Tweeting for Health in under 160 characters

What do you think when you see that little white bird? You know the one, the twitter bird. The internationally recognized symbol that means you can only tell the world what you want to say in 160 characters of less? Oops, my words are up.

The social media world is filled with long-winded posts, articles that flow for pages, and blogs that take hours to get through. Twitter on the other hand, is limited in how much you can write in a single page. It intentionally creates a barrier to writing more than a few sentences. What if you want to say more though? Especially in health, when issues are often complex, and take more than 160 characters to properly explain. Well, Twitter has basically shown that succinct, clear messages can a provide a whole new way to connect with your audience–and this applies to public health for well.

The Economist twitter page is one that I find particularly well done. When they post on health they usually write less than 5 words and accompany the post with an infographic–a picture which illustrates facts. (see below)

The strategy has clearly worked well, as they have 9.5 million followers and over 40,000 unique posts. What is about short phrases that catch people’s attention, and attract them to messages they wouldn’t normally wouldn’t stop and read? Is it the reduced times it takes to read the words? Is it the fact that the writer has to communicate the best part of what they are trying to say upfront? Or is it the fact that people are drawn to information that is easier for them to absorb?

Whatever the reason, twitter is a very useful tool for spreading complicated messages to the masses. But, this is completely contingent on it’s use. Twitter has shown to have less penetration in all demographics than Facebook which really emphasizes social connections, and Instagram which is completely based on images and pictures. Although Twitter isn’t going anywhere soon, the new generation is gravitating more towards other types of social media. According to Statisa, 84 percent of adults between 18 and 29 have an account on Facebook, while only 40 percent use Twitter. The above statistic puts Twitter as only half as popular as Facebook. In my opinion this is more likely due to the strong social based content on Facebook, and the more informative based content on Twitter. Twitter is more information facing, while Facebook is more about the individual user (and we know people are very interested in themselves). Regardless, a 40 percent usage rate is still very useful in spreading ideas and communicating messages.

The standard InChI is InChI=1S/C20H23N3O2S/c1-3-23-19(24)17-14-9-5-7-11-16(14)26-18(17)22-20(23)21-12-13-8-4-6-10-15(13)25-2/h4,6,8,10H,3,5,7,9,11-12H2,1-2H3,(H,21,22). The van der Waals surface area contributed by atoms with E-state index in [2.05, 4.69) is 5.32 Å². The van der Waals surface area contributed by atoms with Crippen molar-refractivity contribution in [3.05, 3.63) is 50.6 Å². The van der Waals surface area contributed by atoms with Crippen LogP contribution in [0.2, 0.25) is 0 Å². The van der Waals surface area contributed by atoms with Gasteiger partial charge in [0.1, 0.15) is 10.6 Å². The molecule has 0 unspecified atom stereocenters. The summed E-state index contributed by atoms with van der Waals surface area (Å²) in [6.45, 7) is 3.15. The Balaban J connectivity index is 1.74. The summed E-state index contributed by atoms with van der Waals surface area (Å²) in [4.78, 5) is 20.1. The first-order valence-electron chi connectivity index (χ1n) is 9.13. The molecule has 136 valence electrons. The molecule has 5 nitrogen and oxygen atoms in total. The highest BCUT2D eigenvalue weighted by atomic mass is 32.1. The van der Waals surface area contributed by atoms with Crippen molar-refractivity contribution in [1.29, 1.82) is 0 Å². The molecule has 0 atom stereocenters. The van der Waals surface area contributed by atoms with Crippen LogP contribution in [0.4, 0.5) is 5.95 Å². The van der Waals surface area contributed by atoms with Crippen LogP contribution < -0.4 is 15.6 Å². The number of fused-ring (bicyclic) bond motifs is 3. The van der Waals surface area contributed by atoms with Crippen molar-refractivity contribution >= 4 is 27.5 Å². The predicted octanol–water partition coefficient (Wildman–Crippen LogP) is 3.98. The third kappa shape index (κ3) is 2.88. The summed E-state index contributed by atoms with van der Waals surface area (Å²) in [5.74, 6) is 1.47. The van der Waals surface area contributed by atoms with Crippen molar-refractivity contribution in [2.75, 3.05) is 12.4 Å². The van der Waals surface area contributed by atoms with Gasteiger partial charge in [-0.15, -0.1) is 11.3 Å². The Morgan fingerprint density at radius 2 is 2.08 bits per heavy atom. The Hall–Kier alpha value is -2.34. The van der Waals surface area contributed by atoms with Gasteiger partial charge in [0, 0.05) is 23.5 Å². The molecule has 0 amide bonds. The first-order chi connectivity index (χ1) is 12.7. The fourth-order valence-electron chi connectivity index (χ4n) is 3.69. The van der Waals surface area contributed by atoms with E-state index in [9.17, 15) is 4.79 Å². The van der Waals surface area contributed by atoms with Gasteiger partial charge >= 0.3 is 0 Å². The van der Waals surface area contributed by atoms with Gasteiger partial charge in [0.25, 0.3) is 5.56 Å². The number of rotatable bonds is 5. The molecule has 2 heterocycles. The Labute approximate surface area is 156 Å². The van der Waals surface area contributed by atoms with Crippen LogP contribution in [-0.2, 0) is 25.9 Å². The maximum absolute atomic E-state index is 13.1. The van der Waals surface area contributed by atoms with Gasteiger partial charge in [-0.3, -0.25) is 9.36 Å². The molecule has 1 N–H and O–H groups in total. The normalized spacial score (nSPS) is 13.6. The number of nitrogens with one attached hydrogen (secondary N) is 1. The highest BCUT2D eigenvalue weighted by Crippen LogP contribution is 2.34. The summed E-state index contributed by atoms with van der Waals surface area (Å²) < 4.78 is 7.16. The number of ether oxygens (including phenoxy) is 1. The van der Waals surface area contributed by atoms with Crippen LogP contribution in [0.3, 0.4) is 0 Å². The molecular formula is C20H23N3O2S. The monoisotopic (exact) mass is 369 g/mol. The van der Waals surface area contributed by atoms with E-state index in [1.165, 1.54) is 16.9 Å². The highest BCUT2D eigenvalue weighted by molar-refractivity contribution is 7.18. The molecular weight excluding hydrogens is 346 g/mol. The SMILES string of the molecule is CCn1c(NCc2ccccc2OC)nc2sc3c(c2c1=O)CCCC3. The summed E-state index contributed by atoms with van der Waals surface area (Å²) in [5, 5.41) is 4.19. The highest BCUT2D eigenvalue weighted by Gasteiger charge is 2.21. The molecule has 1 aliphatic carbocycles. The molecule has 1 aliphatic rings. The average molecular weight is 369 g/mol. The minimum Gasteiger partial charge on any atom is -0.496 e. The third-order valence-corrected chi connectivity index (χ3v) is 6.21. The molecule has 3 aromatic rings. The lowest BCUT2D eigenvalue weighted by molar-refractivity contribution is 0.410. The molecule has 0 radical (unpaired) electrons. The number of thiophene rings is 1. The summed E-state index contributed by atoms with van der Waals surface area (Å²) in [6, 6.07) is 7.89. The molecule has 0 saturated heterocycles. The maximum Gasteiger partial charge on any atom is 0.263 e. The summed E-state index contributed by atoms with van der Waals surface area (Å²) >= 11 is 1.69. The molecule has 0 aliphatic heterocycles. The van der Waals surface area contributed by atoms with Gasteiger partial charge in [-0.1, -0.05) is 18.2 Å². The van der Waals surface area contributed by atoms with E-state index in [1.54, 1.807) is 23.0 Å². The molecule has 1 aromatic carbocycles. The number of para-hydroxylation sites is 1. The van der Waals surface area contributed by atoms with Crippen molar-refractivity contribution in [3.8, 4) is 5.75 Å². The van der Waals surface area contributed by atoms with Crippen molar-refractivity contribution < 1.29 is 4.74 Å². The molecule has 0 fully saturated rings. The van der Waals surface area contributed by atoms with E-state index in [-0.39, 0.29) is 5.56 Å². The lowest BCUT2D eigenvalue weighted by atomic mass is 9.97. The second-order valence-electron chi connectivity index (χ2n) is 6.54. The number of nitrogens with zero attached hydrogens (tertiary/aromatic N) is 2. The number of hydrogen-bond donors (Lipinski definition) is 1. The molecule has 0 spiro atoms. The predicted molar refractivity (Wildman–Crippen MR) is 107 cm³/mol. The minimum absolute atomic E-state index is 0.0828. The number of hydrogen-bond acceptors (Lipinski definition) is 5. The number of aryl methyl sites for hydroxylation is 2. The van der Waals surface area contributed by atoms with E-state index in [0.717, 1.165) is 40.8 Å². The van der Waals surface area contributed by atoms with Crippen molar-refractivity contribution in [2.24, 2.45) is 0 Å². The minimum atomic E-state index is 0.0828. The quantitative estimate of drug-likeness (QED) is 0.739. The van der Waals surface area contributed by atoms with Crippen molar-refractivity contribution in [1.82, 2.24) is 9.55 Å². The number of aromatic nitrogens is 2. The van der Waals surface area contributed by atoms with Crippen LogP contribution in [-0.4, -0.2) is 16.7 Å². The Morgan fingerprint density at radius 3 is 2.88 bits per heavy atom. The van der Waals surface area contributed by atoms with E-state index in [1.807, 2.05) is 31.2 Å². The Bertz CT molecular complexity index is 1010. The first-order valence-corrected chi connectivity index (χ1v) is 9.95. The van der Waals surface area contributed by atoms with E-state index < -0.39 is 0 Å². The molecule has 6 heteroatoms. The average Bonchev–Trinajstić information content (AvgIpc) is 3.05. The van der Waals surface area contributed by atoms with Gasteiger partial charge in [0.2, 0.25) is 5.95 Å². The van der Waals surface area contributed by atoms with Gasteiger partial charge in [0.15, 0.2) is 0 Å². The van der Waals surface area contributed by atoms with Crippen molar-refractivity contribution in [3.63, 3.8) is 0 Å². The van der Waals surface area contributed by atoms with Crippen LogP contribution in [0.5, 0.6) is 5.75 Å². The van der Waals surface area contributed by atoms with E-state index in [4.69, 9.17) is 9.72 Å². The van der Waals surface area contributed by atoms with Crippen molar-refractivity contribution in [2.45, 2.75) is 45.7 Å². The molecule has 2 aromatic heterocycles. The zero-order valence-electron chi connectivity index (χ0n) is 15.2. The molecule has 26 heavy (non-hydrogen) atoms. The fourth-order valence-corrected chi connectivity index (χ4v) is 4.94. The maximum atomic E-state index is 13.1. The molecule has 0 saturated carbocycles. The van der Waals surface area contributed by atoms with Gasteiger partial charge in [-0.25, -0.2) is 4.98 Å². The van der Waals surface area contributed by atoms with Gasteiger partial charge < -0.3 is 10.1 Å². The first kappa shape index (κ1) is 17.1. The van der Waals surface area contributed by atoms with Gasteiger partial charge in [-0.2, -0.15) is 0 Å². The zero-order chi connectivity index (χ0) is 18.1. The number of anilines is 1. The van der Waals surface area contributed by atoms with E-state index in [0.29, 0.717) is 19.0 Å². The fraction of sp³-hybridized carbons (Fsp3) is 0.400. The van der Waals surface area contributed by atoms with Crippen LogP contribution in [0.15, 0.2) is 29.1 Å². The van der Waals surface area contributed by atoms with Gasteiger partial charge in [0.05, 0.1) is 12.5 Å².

Many healthcare organizations, public and private, as well as health-related news sources have recognized this and have a micro-blogging site like twitter. The most successful twitter accounts with the most followers seem to consistently use pictures in their posts to attract users and draw them, and then subsequently link them to the full article or information. I think this is a very useful strategy for incorporating social media and attracting a more diverse public audience.

References: http://www.statisa.com. Accessed July 2015.

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5 thoughts on “Tweeting for Health in under 160 characters

  1. This is a great, brief comparison of Twitter and Facebook. A picture really is worth a thousand words and Twitter seems to have capitalized on that mantra, as you say health posts can be extremely effect with 5 words or less when accompanied by an info-graphic. I particularly like your title. Short, succinct, and relevant to your blog topic. Great read.

  2. Wonderful! The infographic idea is exactly right and I think we should be doing more with it in public health. But isn’t it 140 characters?

  3. Hi Jen, great post very informative comparison between Twitter and Facebook. Personally, I like Twitter more than Facebook since I can spend less time and obtain more information.

  4. Great post on a very interesting topic! You raise so many great points in the comparison between Twitter and Facebook. I think it would be easier to read if it were listed or bulleted out. Maybe play with that in your next blog post.

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